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Homepage. This page: Time has taken its toll on this 1950's Ford, but I'm sure it could be restored.

Case No.4
Make: Ford
Model: 100E Prefect
Year: 1956

Sold on: eBay
Category: Classic Cars
Rusty Ford 100E Prefect project in Bognor Regis
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Project description.

Whereas the previous car to come under the microscope in the "Crumbling Classics" section, a 1970's Simca, wasn't really that crumbly, this restoration candidate surely bears all the hallmarks of a crumbly classic, and one that probably won't be long for this world unless something drastic is done with its decaying bodywork. However, with a low 280.00 GBP start bid asked, surely it'll be rescued?
First used in 1956 and driven until 1981, this car has survived this far thanks to being in dry storage. Given that it lives in Bognor Regis, the salty air that the Ford is now exposed to will only accelerate its decline into "spares-only" condition. A monocoque design, unlike the 103E Popular that for several years sold alongside the 100E, means that the condition of the bodywork will determine whether this car can be saved. The TLA registration puts this as originally being a London-based car, so hopefully only its later years were spent near the coast. The Prefect was only available as a four-door, and was positioned slightly upmarket of the basic Anglias and Populars. Chrome headlamp surrounds and the full-width chrome grille, enable prompt identification of this model head-on, even from a distance.
Mechanical parts are available as necessary, thanks to the support of clubs and a select number of specialists, so matters beneath the bonnet are less of a worry. In fact, the vendor points out that the engine is stuck, so any potential bidder will have to factor in the cost of an engine overhaul, or at the very least the search for a replacement used engine to at least get the car mobile once more. Fortunately, while the 100E's engine shares its capacity with the 103E and earlier Ford 10s (1172cc), it is a slightly less expensive engine to overhaul, thanks to the fitment of shell bearings rather than white-metalled rods, and also has a number of other useful updates, such as adjustable tappets, and a water pump.
But as already mentioned, the condition of the bodywork is key to this being a viable restoration project. Handily there are plenty of photographs in this listing. The side view reveals badly faded paint, and the onset of rust-through along the offside sill and door bottoms, which later photographs show even more clearly. Budget for inner and outer sills, door bottom repairs, and no doubt sections of underside once digging with a screwdriver commences. The nearside is similarly afflicted by tinworm, but no more than can be expected of any 50+ year old car that has been parked up and left. While the roof and bonnet are also peppered with rust stains, they look to be on the surface only, so aren't a real issue. The front bumper is wonky, either it is loose, or else has received a nerf at some point. The remainder of the trim though is present, at least in these shots, so that'll be a bonus to a restorer. The shot of the rear reveals a similar state of play, in that it appears to be broadly complete, but also suffering the ravages of time somewhat.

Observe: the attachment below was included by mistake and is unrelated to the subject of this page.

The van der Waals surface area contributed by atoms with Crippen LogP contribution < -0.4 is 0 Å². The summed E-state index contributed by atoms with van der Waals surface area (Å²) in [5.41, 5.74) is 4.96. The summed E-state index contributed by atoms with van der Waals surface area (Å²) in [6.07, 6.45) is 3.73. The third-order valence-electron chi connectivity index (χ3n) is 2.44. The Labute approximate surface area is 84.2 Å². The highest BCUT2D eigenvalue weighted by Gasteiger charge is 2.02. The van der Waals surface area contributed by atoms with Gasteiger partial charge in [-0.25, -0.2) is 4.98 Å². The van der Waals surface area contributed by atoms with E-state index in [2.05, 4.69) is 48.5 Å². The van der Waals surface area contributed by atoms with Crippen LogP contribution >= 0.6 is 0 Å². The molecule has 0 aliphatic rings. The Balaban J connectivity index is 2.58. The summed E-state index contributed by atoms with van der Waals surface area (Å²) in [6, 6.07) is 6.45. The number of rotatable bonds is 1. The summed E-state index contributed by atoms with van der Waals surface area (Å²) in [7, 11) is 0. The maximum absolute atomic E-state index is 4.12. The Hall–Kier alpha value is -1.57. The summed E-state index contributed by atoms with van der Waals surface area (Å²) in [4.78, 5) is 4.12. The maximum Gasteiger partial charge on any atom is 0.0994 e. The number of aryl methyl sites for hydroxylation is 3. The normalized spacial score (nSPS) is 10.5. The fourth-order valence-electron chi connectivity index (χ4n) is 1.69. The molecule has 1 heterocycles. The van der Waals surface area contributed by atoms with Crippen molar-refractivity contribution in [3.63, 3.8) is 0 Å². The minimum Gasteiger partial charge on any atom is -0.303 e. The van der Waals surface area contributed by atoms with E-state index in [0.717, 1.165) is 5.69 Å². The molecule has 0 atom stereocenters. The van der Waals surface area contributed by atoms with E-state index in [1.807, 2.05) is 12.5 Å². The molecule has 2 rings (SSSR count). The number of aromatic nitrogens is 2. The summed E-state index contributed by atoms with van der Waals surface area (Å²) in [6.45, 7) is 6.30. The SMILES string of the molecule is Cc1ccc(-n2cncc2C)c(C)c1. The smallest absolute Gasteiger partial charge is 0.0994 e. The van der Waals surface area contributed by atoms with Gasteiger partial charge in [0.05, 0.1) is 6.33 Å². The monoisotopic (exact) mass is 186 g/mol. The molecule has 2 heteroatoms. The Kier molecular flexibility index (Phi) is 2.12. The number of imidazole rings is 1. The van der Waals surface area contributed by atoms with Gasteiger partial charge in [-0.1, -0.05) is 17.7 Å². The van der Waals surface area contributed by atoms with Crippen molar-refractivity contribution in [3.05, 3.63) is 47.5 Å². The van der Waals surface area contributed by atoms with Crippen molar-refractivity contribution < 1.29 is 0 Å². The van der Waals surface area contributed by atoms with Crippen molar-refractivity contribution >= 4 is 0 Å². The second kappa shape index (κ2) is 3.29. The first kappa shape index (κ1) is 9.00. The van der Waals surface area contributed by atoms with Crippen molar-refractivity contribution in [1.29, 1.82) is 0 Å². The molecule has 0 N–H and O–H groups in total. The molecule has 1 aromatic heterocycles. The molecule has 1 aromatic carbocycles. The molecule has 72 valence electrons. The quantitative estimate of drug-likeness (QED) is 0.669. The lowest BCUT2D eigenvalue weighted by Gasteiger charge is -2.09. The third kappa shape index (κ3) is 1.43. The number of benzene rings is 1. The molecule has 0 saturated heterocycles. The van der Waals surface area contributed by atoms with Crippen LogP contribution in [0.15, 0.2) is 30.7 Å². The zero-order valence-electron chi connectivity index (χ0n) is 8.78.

The boot floor isn't the worst I've seen, but elsewhere underneath there is much evidence of heavy corrosion, so buying shares in a mig welder supplies company might not be a bad idea before tackling this crumbling shell. A key area to check is the front suspension mounts, they're not entirely visible in the underbonnet photograph, but may just be surface rusty, rather than holed right through.
The attractive two-tone seat coverings have suffered, and could quite possibly be the trickiest things to repair. What little can be seen of the headlining suggests that it too will need replacing, but this should be fairly straightforward for any trim shop to handle. The seat material will take more research, as the chances of finding really good secondhand seats are slim - a rotted-out but low-mileage "spares only" Prefect might donate something suitable. The door panels don't look too bad however, so they could be retrievable.
Classic Fords are always popular, and there are many fans of the 100E range out there. This one, while needing work from head to toe, hasn't suffered at the hands of the weekend warrior who strips a car down, then gives up. The car's completeness may just see it being saved, fingers crossed. More tips on buying 100Es can be found on this page of the site.
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